WASHINGTON (Reuters) - Amid tears, salutes and standing ovations, Representative Gabrielle Giffords submitted her resignation from Congress on Wednesday to focus on her recovery from an assassination attempt in Tucson, Arizona, last year.
In farewell remarks that hinted at a second political career in the future, the Democratic lawmaker said: "I will recover and will return. And we will work together again, for Arizona, and all Americans." Her remarks were read to the House by one of her friends, Democratic Representative Deborah Wasserman-Schultz.
Giffords' fellow Arizonan, Republican Representative Jeff Flake, held her hand as the speech was read as they stood at the front of the chamber. Her resignation takes effect at the end of Wednesday.
She added in the letter that "my district deserves to elect a U.S. Representative who can give 100 percent to the job."
The three-term representative, a political centrist who was seen as a rising star in the House, was holding a meet-and-greet event at a Tucson supermarket on January 8 last year when a gunman opened fire.
Six people were killed, including a 9-year-old girl, a Giffords aide and a federal judge. Twelve others were wounded including Giffords, who was shot through the head.
She has since received intensive therapy at a Texas hospital to recover from the injury that left her with broken speech and a marked limp.
Jared Loughner was charged with first-degree murder, the attempted assassination of Giffords and other crimes stemming from the shooting. He pleaded not guilty and was found mentally unfit to stand trial.
Since the shooting, Giffords has appeared in the House chamber only two other times. In August, she surprised her fellow lawmakers when she showed up to vote for controversial legislation raising U.S. borrowing authority.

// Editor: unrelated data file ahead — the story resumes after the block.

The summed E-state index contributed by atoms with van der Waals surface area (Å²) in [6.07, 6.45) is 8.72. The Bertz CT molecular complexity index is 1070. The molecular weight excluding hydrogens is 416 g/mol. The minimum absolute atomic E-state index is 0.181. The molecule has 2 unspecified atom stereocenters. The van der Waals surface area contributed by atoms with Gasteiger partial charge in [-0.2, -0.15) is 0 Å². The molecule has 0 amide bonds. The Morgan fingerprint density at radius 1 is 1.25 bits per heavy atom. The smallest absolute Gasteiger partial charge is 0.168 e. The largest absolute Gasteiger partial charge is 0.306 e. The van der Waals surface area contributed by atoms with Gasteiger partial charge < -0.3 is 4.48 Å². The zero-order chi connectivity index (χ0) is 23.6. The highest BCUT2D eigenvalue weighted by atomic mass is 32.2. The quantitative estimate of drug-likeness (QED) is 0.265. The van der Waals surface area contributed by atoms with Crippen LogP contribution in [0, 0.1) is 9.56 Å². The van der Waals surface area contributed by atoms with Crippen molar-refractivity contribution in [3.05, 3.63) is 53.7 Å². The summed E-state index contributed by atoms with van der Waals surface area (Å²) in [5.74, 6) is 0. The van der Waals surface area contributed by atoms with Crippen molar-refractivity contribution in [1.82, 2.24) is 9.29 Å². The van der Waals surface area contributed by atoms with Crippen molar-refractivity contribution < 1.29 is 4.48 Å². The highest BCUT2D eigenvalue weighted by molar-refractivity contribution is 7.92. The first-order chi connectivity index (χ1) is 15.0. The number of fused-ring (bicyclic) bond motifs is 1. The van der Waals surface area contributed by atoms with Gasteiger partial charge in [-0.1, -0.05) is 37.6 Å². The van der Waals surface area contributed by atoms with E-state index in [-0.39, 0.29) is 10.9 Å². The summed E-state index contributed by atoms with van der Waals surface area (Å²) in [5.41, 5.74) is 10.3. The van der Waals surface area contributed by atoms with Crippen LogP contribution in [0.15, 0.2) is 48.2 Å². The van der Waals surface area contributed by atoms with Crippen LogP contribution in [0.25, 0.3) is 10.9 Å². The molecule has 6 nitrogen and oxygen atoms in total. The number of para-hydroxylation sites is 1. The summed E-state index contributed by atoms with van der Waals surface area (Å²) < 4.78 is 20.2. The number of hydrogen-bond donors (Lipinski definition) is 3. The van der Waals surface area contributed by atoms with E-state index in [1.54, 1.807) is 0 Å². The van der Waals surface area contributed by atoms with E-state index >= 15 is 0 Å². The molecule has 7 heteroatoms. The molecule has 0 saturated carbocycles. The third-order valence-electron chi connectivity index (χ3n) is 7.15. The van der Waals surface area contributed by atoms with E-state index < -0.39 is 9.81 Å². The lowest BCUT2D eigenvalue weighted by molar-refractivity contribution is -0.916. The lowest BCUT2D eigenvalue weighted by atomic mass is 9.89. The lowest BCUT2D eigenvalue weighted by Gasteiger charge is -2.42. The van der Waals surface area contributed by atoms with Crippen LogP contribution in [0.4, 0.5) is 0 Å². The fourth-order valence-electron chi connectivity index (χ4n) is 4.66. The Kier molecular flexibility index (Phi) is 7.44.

On Tuesday night, Giffords was embraced by President Barack Obama when he arrived in the House to deliver his State of the Union address.
During tributes on Wednesday that lasted about an hour, Boehner, like many lawmakers in the chamber, choked up and dabbed at his face with a tissue. The Republican speaker kissed Giffords twice after helping her to the chamber's podium.
At a time of deep political divisions in Congress and across the United States, House Democratic leader Nancy Pelosi said, "Congresswoman Giffords' message of bipartisanship and civility is one that all in Washington and in the nation should honor and emulate."
Watching the tribute from a gallery in the House chamber was Giffords' mother, Gloria. The congresswoman's husband, Mark Kelly, a U.S. astronaut who in May commanded one of the final space shuttle missions, also attended the session.
As Giffords exited the House chamber, she was aided by an emotional Wasserman-Schultz and embraced by a tearful House aide.
Giffords announced on Sunday she would step down, and has since carried out final visits and duties in the swing district where she won re-election by only 4,000 votes in 2010, a year when many Democrats lost seats as Republicans took control of the House.
She cast a last vote in the House on Wednesday for legislation she crafted with Flake to levy new penalties on traffickers using small, low-flying aircraft to smuggle drugs across the U. S. border from Mexico.
In a rare display of bipartisanship, the vote on the legislation was 408-0.